The devil is in the detail - no other copy located

LES LETTRES EN ACTION un petit alphabet Mnemonique accompagné d’un syllabaire complet avec fables et conte et de plusieurs séries de caractéres et de chiffres propres a assembler les mots et les nombres qui s’y trouvent. [n.p. but presumably Paris, n.d. but

ca. 1840.]. Educational game, housed within attractive presentation box 185 x 140 x 20mm; box divided internally into two compartments, the larger central section retaining original silk tie, with narrower outer lateral compartment; set comprising 8 hand-coloured engraved alphabet cards embellished with gilt (presumably of 26) 62 x 90mm, 9 small cards (15 x 15mm) with black background with printed letters in red, yellow and green, 1 small card (15 x 15) with black background and the number 3, and 32 small bone pieces or ‘cards’ (60 x 16mm), each with printed paper label mounted on recto and verso giving syllable and associated image, (12 pieces are natural colour, 9 dyed red, 6 dyed yellow, and 5 dyed green, one of which is slightly chipped); some general light soiling and wear visible; housed in the original highly decorative lidded box, upper cover with mounted lithograph title including hand-coloured vignette depicting the devil climbing through the letter D, surrounded by a group of children trying to chase him away; mounted title a little stained and soiled, with small hole in lower text with loss of a couple of letters and slightly interrupting meaning; all edges of lid with ornate gilt foil floral border, box edged with green and gilt decorative paper, lower box edged in gilt, old bookseller label on base lettered in ms, some wear to corners and extremities, but otherwise a most appealing set. A rare and striking mid 19th century French educational game for young children, by Charles Letaille, seemingly unknown to bibliographers, and with no further copies located.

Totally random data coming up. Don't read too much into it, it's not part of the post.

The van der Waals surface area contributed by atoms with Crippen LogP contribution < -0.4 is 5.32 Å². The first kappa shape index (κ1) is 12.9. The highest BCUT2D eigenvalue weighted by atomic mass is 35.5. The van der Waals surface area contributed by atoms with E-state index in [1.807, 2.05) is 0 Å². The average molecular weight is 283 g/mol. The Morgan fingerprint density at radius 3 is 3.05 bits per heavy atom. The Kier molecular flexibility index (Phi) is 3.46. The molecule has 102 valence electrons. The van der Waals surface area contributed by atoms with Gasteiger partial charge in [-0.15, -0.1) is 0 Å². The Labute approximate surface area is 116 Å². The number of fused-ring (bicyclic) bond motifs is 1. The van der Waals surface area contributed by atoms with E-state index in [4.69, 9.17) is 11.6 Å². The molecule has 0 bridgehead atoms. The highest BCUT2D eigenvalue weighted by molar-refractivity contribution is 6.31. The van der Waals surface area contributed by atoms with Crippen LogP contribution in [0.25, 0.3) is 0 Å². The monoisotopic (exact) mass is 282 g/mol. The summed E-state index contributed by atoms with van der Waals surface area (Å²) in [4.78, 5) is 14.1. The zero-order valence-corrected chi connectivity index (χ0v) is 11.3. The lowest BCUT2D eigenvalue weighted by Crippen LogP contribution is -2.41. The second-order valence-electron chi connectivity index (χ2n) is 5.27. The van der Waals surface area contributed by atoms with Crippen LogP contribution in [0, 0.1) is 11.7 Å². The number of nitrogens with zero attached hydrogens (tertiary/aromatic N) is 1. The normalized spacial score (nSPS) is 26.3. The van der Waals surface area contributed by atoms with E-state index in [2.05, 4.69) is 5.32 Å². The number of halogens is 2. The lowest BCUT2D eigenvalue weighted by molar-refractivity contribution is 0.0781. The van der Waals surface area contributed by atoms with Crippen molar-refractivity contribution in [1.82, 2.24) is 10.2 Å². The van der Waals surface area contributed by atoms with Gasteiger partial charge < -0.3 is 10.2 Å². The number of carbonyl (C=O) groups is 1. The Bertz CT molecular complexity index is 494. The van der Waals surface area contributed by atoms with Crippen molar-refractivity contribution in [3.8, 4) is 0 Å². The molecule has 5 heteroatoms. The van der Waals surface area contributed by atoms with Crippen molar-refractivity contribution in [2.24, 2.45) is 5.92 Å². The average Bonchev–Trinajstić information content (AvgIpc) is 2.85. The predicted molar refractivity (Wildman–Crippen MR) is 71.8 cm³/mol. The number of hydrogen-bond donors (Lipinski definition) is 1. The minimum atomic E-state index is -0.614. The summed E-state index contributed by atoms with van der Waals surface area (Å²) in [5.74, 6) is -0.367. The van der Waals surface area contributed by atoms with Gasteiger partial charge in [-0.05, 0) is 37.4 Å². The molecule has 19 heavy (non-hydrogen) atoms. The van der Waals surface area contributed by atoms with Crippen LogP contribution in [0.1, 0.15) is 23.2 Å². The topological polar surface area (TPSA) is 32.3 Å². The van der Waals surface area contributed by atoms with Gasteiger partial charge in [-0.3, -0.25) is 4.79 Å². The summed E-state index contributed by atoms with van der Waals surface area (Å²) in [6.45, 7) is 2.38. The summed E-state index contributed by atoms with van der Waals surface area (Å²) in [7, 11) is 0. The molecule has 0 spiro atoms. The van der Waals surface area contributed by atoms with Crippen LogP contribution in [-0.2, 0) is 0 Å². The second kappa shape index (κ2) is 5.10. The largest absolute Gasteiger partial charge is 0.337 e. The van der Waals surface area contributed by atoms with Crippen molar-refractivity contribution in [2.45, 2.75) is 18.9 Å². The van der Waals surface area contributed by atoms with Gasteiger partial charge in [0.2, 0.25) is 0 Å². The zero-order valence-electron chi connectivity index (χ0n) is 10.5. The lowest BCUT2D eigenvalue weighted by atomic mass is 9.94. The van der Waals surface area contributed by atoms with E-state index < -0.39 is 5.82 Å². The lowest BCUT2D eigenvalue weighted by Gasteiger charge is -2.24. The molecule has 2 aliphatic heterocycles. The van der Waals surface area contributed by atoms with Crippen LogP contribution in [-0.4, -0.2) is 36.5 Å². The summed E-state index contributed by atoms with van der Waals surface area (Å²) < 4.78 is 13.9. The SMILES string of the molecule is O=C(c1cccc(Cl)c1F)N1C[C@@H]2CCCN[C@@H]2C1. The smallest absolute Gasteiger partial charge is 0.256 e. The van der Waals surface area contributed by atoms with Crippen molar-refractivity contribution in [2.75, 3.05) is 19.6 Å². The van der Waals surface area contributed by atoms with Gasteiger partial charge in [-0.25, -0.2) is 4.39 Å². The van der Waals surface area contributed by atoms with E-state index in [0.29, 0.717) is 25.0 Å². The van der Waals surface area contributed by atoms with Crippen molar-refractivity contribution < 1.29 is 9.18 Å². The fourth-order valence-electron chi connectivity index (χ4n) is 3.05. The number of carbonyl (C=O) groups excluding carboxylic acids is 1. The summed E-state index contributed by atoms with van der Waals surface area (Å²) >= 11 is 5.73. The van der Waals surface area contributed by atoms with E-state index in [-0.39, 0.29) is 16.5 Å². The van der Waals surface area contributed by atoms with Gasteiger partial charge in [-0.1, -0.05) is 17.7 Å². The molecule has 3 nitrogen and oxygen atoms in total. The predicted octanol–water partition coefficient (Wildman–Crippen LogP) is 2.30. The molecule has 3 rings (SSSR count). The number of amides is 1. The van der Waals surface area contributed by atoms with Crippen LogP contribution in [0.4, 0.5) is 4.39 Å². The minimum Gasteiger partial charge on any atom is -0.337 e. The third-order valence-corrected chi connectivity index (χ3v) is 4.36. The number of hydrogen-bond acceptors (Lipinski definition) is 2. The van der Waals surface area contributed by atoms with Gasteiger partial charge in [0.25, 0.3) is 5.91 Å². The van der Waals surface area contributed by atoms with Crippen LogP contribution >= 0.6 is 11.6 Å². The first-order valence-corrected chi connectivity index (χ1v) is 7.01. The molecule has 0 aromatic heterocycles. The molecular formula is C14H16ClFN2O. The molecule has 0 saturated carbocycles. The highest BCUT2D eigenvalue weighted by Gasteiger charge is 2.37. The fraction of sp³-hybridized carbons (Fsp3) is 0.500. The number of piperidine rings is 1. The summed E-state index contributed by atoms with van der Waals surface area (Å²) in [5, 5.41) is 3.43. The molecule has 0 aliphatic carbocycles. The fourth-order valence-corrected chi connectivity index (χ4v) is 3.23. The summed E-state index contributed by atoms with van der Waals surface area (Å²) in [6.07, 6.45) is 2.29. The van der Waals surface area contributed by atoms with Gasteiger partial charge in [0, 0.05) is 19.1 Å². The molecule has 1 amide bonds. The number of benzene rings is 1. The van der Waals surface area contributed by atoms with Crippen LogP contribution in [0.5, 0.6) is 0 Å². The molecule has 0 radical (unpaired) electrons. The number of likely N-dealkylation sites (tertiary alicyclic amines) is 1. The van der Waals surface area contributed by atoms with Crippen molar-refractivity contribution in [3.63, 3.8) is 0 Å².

Whilst sadly seemingly incomplete - missing a number of letters of the alphabet, and almost all of the numbers, it is nevertheless a most attractive survivor, in the original highly decorative box with the eye-catching hand-coloured lithograph, signed ‘d’ Aubert et de Junca’, of a devil climbing through the letter ‘D’ on the upper lid, surrounded by a large crowd of children trying to drive him away.
As the title on the upper lid states, the game was intended to introduce children to the alphabet and syllabary, through a series of mnemonic images, and by using familiar fables and tales, to help develop language skills in both an entertaining and instructive way. Clearly en entrepreneurial man, Letaille has clearly been inspired by Abbé Berthaud’s famous pedagogical work of 1743 ‘Quadrille des Enfants’, a work accompanied by a box of 88 engraved tiles, very similar to those found here, and proved to be a popular and highly visual educational aid for young children. The present game has ‘re-packaged’ Berthaud’s idea.